Brand lovers – People who are already loyal to your brand. Targeting this group yields the smallest effect, because their numbers tend to be relatively small for most brands and these are people who already know the brand well.

In-Markets – These people engage in your vertical frequently and have some degree of familiarity with your brand (light/lapsed users) but likely are loyal to another provider.

Future Customers – Future customers could be anyone who currently needs your product or service but hasn’t engaged with your brand. These are the people who you may not be able to attract into the brand in the short term, but as the brand grows, you will need to appeal to them emotionally. Influencing this group is the biggest opportunity for the brand and for the business because there are more of them and because marketing will have a bigger influence over them.

Emotionally connecting with in-markets and future customers

In order to grow market share and attract new customers, it’s imperative to understand the emotional triggers, motivations and attitudes of in-markets and future customers. This is compounded with the fact that you’ll be marketing during a global pandemic, a time in which a miscalculation in messaging could cause lasting repercussions. Listening will be the key to connecting with these groups, and the best way to learn about current consumer emotions is to get that information directly from your target market. Market research can help uncover a variety of insights allowing brands to learn about consumer behaviors. Test messaging and determine through feedback which will connect best with the target during this tumultuous time. Market research will result in more effective marketing that will build brand size and reach, which in turn will increase brand loyalty, driving up long-term profitability.

Take for example the new breakfast campaign from California Milk. The campaign does not reference Covid-19 in any way, nor does it attempt to borrow emotion from the pandemic. Instead the campaign offers a genuine emotional look at the new normal. The campaign realistically captures the emotions surrounding busy families trying to meet the demands of remote working and schooling, to highlight a genuine ‘California milk moment’ of family calmness and togetherness – breakfast. The integrated campaign was made in collaboration with creative agency Deutsch LA.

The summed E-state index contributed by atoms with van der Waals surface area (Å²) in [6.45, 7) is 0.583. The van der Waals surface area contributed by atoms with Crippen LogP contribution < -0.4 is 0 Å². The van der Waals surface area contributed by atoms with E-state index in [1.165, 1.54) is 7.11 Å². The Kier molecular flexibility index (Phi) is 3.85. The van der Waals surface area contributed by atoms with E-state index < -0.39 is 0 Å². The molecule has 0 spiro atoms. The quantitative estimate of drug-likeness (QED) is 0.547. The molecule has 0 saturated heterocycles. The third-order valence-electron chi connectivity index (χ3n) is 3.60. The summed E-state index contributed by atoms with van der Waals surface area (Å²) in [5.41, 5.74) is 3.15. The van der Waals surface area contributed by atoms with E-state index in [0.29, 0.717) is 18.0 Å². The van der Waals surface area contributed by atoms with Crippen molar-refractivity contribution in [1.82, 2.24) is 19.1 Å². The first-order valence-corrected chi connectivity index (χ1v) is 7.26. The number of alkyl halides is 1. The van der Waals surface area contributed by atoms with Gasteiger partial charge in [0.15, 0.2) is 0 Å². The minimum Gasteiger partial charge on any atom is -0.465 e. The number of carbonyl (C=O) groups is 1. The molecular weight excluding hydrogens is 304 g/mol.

Second that emotion

With an emotional appeal, brands will be able to drive desired consumer behaviors, reaching both short- and long-term goals. An emotional campaign makes a lasting impact, and over time can help attract new customers to the brand. As new customers begin to make purchases, brand profitability rises. One of the best ways to create an emotional campaign that speaks to your target is to conduct market research. Especially during the COVID-19 pandemic, hitting the right emotional tone will be key in reaping the rewards of this marketing approach.

Chris Hubble serves as CEO of market research and consumer insights agency Bastion db5. Before founding db5 in 2009, Chris served as Chief Executive Officer at Hall & Partners USA. Chris has 30+ years of experience in consumer insights with particular expertise in new product development, brand strategy, brand communications, and customer experience. He’s worked with over 50% of Fortune 500 clients. Bastion db5 has done work for Yahoo!, Verizon Media, and BuzzFeed.